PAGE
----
Land Disturbance Permit
It is strongly recommended that property owners or authorized agents contact the Clay County Planning and Zoning Department at 816-407-3380 or Email Planning and Zoning Department to schedule a pre-application meeting so that department staff may go over all the detailed information of a land disturbance activity of 1 or more acres.
Clay County Erosion & Sediment Control Regulations
If a project is anticipated to disturb 1 or more acres of land, then the Clay County Erosion and Sediment Control Regulations (Section 151-8.19) (PDF) apply.
The purpose of this section is to control soil erosion on land that is undergoing land disturbance activities for non-agricultural uses and to prevent sediment and soil erosion from being transported onto adjacent property and into streams, rivers, lakes, ponds, or other areas as required by the Federal Clean Water Act (33 USC. §1251 et seq. as amended to date). The Federal Clean Water Act implemented a National Pollutant Discharge Elimination System ("NPDES") program by federal law that Clay County is obligated to develop, implement, and enforce minimum erosion and sediment control standards.
Soil is most vulnerable to erosion and sediment pollution caused by the power of water and wind during the construction process. This eroded soil endangers water resources by reducing water quality and causing the siltation of aquatic habitats for fish and other desirable species. Eroded soil also necessitates the repair of sewers and ditches and the dredging of water bodies. In addition, clearing and grading methods during construction often cause the loss of native vegetation necessary for terrestrial and aquatic habitats, and to provide a healthy living environment.
The property owner is responsible for the land disturbance activities including the protection of downstream and adjacent properties from siltation and erosion. All necessary steps shall be taken to prevent sediment and soil erosion from being transported onto adjacent properties and into streams, rivers, lakes, ponds, or other areas.
General Procedure for Land Disturbance of 1 or More Acres
Most land disturbance activities of 1 or more acres will generally follow a workflow of 3 steps, each with its own specific submittal and supplemental information requirements. Some projects will vary from this procedure, but it's mainly intended as a guideline.
- Step 1: Erosion and Sediment Control Plan (ESC)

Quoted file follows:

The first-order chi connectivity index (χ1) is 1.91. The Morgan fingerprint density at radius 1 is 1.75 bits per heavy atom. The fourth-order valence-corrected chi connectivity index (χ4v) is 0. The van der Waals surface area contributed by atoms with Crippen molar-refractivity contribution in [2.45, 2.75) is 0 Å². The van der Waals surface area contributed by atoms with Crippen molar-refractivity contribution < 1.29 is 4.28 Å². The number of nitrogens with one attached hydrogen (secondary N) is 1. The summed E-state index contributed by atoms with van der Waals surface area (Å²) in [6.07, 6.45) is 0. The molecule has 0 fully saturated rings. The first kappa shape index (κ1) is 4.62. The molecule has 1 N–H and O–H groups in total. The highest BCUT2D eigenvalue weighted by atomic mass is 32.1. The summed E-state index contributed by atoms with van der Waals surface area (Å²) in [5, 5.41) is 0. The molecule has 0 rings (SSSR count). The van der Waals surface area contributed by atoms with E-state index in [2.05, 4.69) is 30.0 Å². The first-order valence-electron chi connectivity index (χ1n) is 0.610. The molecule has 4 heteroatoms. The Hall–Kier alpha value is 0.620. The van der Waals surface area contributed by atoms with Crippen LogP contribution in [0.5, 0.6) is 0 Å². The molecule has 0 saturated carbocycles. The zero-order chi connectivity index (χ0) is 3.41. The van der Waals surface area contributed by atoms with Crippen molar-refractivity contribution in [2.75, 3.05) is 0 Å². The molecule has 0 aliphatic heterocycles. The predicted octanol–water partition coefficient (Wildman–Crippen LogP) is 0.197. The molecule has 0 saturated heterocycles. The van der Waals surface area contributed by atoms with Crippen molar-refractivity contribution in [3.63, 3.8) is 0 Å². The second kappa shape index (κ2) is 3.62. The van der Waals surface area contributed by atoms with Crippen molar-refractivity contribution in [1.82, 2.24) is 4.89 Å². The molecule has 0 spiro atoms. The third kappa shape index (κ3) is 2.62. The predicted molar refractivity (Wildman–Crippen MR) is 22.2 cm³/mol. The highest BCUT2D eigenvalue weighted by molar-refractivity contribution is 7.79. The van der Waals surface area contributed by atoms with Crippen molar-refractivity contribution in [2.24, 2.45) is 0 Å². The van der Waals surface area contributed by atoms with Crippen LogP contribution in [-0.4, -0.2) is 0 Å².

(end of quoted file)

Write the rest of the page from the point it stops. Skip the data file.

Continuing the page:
An ESC is generally required during the first, preliminary step of a land disturbance of 1 or more acres. For subdivision purposes, this step typically includes a Rezoning (if necessary) and Preliminary Plat requests. Erosion and Sediment Control Plan (ESC)
Check the Sediment and Erosion Control Plan Requirements (PDF) for more information.
- Step 2: Stormwater Pollution Prevention Plan (SWPPP)
An SWPPP is generally required during the second, intermediate step of a land disturbance of 1 or more acres. For subdivision purposes, this step typically includes a Final Plat request. Stormwater Pollution Prevention Plan (SWPPP)
Check the following links if you require information for an SWPPP
- Step 3: Land Disturbance Permit (LDP)
An LDP is generally required during the third and final step of a land disturbance of 1 or more acres. Land Disturbance Permit (LDP)
Required information for an LDP can be found by clicking on the below links:
Land Disturbance of 1 or More Acres in Conjunction with Subdivision Request
If a land disturbance of 1 or more acres is anticipated to coincide with a subdivision of land request in accordance with Section 151-8 of the Clay County Land Development Code (PDF) (e.g. Rezoning, Preliminary Plat, and/or Final Plat), please E-Mail Clay County Planning & Zoning Department or call 816-407-3380 or to schedule a pre-application meeting so that department staff may go over the general procedure for land disturbance activities of 1 or more acres in conjunction with a subdivision request.
The Clay County Planning and Zoning Department has home rule jurisdiction or control over only the unincorporated areas of the County, or those areas outside of city limits. If you live within an incorporated city, you will need to contact your city regarding any planning and zoning matters as only they have control inside their city boundaries.